One of the "cooler" moments... garganta time with Mamen and Marisol.
Now, summer in America.

This was the second year I brought students home with me. It was Rodrigo's second year and we were joined by Patricia, a 16 year old girl. Wow, did we have a fun time or what!? After having more trouble in the airport this year (they still think Rodrigo is a terrorist) and missing our flight and taking the shuttle from JFK to La Guardia, we got a free dinner! Oh yeah! We were all about passed out by the time we arrived home, but I was so happy to be home.

We wasted no time in getting the summer started... we went to Branson for some walking around and swimming at my grant aunt's cabin! We all had such a blast -- even though we were all jet-lagged. Patricia visited "the mecca": Victoria's Secret. Rodrigo bought some hats at his "mecca": Lids. We even brought Brittany, my mom's little sister through the Big Brothers Big Sisters Program, with us to Branson! In her words, "I'm going on vacation! I'm going to Branson and Springfield!" She was so excited.

The group at Lambert's Cafe - home of throwed rolls! (Even Brittany caught one...!)
We got Rodrigo off to camp, where he took courses on videos and medicine. He said he had more fun this year than his first year! Some of his old friends were there and he knew how the dorms worked... it was easier saying goodbye this year! When he made it back to Jefferson City, we got his "request list" which included some high priced electronics! While it took him a while to make the decisions, he got the ones he wanted and was a happy camper! We did some swimming and he and my dad played with their sling shots! I'm so happy he had a fun time with us again!
Rodrigo and a few camp friends, 2014!
Patricia and I had girl time while Rodrigo was away. In Jefferson City, we jammed to songs in the car... we got our nails done... we wore our pajamas allll day long and watched One Tree Hill!. She had some "country" experience by riding the fourwheeler, the rocking horse "Pokey", and meeting our two miniature donkys, Jose and Pedro. Then, we got antsy and decided to get out of town. We went to St. Louis and went up in the Gateway Arch and then toured the museum under the Arch, where met Patricia's boyfriend: an American Indian statue, who actually moved and talked! We made fun out of nothing! We also took the train to Chicago and walked ALL over the city--I'm pretty sure we walked over 12 miles in 2 days. (This prompted me to buy a pedometer for future trips...) We had a pit stop of just under 2 hours as we explored Forever 21 on Michigan Avenue... probably a highlight of Patricia's as she didn't have to shop online for the first time! Again, another visit to the "mecca" for her! She would also consider Poptarts, Reese's, and Funfetti Cake and icing wayyy up there; the ultimate American foods. I think it's safe to say she absolutely LOVED the USA and we loved sharing it with her!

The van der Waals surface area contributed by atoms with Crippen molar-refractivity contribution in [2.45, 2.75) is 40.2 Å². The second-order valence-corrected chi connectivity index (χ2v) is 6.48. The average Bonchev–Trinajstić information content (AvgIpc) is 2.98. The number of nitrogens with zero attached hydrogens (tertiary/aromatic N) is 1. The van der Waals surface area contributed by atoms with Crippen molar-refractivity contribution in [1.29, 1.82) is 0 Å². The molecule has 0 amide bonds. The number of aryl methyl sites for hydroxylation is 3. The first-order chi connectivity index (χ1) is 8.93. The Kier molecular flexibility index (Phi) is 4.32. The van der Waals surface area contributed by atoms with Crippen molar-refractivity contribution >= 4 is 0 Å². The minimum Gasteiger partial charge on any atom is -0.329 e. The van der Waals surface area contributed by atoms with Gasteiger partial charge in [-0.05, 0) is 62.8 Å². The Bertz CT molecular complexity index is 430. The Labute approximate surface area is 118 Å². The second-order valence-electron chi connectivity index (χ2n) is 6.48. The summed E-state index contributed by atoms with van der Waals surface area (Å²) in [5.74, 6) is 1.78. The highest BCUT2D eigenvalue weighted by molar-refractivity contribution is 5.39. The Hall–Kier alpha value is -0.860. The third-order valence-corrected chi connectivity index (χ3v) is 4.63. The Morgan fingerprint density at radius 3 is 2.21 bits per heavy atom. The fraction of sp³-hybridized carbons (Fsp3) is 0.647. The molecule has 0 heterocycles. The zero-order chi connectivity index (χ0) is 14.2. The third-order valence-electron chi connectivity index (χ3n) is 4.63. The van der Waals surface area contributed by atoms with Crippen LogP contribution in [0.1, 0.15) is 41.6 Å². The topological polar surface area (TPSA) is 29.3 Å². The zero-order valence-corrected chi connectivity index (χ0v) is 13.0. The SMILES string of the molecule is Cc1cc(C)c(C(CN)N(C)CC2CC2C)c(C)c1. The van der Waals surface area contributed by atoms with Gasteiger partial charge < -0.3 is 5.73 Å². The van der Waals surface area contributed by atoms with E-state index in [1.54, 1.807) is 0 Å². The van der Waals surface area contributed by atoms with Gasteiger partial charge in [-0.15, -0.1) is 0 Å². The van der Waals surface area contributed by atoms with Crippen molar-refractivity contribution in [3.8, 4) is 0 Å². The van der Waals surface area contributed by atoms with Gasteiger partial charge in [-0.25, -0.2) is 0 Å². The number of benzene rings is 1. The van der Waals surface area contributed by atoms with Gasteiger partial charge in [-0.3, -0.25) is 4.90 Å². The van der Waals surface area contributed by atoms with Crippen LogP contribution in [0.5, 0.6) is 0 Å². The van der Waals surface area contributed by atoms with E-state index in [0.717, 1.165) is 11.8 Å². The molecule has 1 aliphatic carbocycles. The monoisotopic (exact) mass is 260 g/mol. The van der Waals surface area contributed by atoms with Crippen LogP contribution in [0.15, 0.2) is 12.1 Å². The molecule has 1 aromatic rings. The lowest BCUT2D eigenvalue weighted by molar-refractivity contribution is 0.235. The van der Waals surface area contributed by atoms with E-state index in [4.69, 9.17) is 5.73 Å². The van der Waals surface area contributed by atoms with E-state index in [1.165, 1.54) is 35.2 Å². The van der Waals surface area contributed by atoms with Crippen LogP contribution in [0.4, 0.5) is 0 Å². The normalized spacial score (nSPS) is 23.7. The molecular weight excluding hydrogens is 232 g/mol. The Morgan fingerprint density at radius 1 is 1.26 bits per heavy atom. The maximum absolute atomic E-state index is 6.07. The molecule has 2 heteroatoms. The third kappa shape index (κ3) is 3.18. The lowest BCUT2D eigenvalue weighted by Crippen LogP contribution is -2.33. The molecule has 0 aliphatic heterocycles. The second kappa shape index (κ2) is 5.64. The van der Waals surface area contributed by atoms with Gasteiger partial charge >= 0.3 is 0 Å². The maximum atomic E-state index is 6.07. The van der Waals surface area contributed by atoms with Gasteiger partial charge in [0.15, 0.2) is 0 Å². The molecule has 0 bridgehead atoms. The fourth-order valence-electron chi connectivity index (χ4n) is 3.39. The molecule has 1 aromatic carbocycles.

We did "The Notebook" in the middle of downtown JC. Completely safe!
First time having Mexican food for Patri. And, I bet everyone thinks Spain and Mexico are the same! ha